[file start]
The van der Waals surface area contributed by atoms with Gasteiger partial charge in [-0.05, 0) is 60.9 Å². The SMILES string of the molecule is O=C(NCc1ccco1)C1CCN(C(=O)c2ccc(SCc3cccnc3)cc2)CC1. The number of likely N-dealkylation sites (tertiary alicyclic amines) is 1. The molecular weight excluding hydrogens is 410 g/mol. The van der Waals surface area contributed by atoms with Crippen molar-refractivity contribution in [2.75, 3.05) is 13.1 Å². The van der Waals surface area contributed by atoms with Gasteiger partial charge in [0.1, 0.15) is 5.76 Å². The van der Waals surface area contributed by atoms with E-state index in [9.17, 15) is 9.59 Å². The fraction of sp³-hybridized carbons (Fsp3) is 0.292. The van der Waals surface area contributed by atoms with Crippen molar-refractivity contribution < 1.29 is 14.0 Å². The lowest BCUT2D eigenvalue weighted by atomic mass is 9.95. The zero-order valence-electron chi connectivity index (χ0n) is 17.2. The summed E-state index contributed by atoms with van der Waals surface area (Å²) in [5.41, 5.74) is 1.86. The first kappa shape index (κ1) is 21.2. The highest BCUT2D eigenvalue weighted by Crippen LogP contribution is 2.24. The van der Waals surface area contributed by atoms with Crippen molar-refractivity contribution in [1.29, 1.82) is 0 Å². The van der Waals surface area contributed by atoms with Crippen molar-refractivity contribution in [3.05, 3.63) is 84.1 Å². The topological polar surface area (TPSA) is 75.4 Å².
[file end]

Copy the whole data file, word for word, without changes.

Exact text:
The van der Waals surface area contributed by atoms with Gasteiger partial charge in [-0.05, 0) is 60.9 Å². The SMILES string of the molecule is O=C(NCc1ccco1)C1CCN(C(=O)c2ccc(SCc3cccnc3)cc2)CC1. The number of likely N-dealkylation sites (tertiary alicyclic amines) is 1. The molecular weight excluding hydrogens is 410 g/mol. The van der Waals surface area contributed by atoms with Crippen molar-refractivity contribution in [2.75, 3.05) is 13.1 Å². The van der Waals surface area contributed by atoms with Gasteiger partial charge in [0.1, 0.15) is 5.76 Å². The van der Waals surface area contributed by atoms with E-state index in [9.17, 15) is 9.59 Å². The fraction of sp³-hybridized carbons (Fsp3) is 0.292. The van der Waals surface area contributed by atoms with Crippen molar-refractivity contribution < 1.29 is 14.0 Å². The lowest BCUT2D eigenvalue weighted by atomic mass is 9.95. The zero-order valence-electron chi connectivity index (χ0n) is 17.2. The summed E-state index contributed by atoms with van der Waals surface area (Å²) in [5.41, 5.74) is 1.86. The first kappa shape index (κ1) is 21.2. The highest BCUT2D eigenvalue weighted by Crippen LogP contribution is 2.24. The van der Waals surface area contributed by atoms with Crippen molar-refractivity contribution in [1.29, 1.82) is 0 Å². The van der Waals surface area contributed by atoms with Crippen molar-refractivity contribution in [3.05, 3.63) is 84.1 Å². The topological polar surface area (TPSA) is 75.4 Å².